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Today's Stichomancy for Elizabeth Taylor

The first excerpt represents the element of Air. It speaks of mental influences and the process of thought, and is drawn from King Henry VI by William Shakespeare:

Clifford.

CADE. Was ever feather so lightly blown to and fro as this multitude? The name of Henry the Fifth hales them to an hundred mischiefs and makes them leave me desolate. I see them lay their heads together to surprise me. My sword make way for me, for here is no staying.--In despite of the devils and hell, have through the very middest of you! and heavens and honour be witness that no want of resolution in me, but only my followers' base and ignominious treasons, makes me betake me to my heels.

The second excerpt represents the element of Fire. It speaks of emotional influences and base passions, and is drawn from The Wizard of Oz by L. Frank Baum:

Winged Monkeys nor she, herself, dare hurt the girl in any way. She looked down at Dorothy's feet, and seeing the Silver Shoes, began to tremble with fear, for she knew what a powerful charm belonged to them. At first the Witch was tempted to run away from Dorothy; but she happened to look into the child's eyes and saw how simple the soul behind them was, and that the little girl did not know of the wonderful power the Silver Shoes gave her. So the Wicked Witch laughed to herself, and thought, "I can still make her my slave, for she does not know how to use her power." Then she said to Dorothy, harshly and severely:

"Come with me; and see that you mind everything I tell you,


The Wizard of Oz
The third excerpt represents the element of Water. It speaks of pure spiritual influences and feelings of love, and is drawn from The Rape of Lucrece by William Shakespeare:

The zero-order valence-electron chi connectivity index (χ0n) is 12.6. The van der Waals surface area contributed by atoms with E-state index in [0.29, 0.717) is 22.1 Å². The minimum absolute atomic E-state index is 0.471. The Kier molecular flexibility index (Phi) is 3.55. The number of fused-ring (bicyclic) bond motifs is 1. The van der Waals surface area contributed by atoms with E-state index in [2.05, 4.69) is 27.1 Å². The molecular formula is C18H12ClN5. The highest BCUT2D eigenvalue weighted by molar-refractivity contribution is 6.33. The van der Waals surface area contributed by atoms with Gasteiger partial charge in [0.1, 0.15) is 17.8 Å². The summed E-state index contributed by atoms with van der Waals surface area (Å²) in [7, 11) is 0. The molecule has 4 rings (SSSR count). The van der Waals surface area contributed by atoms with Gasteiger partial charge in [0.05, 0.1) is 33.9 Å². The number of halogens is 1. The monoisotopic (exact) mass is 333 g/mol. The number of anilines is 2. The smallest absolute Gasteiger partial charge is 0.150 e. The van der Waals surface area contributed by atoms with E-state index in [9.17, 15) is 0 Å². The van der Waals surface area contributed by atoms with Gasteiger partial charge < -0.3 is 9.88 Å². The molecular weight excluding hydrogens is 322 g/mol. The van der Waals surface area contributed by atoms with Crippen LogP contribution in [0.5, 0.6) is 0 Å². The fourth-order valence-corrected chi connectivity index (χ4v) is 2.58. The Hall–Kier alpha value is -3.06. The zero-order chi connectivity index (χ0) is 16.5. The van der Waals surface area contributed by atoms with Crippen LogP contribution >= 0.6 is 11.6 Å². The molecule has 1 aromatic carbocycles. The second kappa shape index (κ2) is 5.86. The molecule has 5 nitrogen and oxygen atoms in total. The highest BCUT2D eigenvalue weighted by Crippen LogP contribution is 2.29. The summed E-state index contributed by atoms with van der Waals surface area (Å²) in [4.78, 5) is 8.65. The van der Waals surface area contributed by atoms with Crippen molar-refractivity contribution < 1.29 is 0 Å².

Who nothing wants to answer her but cries, And bitter words to ban her cruel foes: The painter was no god to lend her those; And therefore Lucrece swears he did her wrong, To give her so much grief, and not a tongue.

'Poor instrument,' quoth she, 'without a sound, I'll tune thy woes with my lamenting tongue; And drop sweet balm in Priam's painted wound, And rail on Pyrrhus that hath done him wrong, And with my tears quench Troy that burns so long; And with my knife scratch out the angry eyes

The fourth excerpt represents the element of Earth. It speaks of physical influences and the impact of the unseen on the visible world, and is drawn from An Unsocial Socialist by George Bernard Shaw:

fancies of which Henry and Augustus had been the subject, and she the confidant.

"I can look at him quite coolly and dispassionately," she said to herself. "Though his face has a strange influence that must, I know, correspond to some unexplained power within me, yet it is not a perfect face. I have seen many men who are, strictly speaking, far handsomer. If the light that never was on sea or land is in his eyes, yet they are not pretty eyes--not half so clear as mine. Though he wears his common clothes with a nameless grace that betrays his true breeding at every step, yet he is not tall, dark, and melancholy, as my ideal hero would be if I were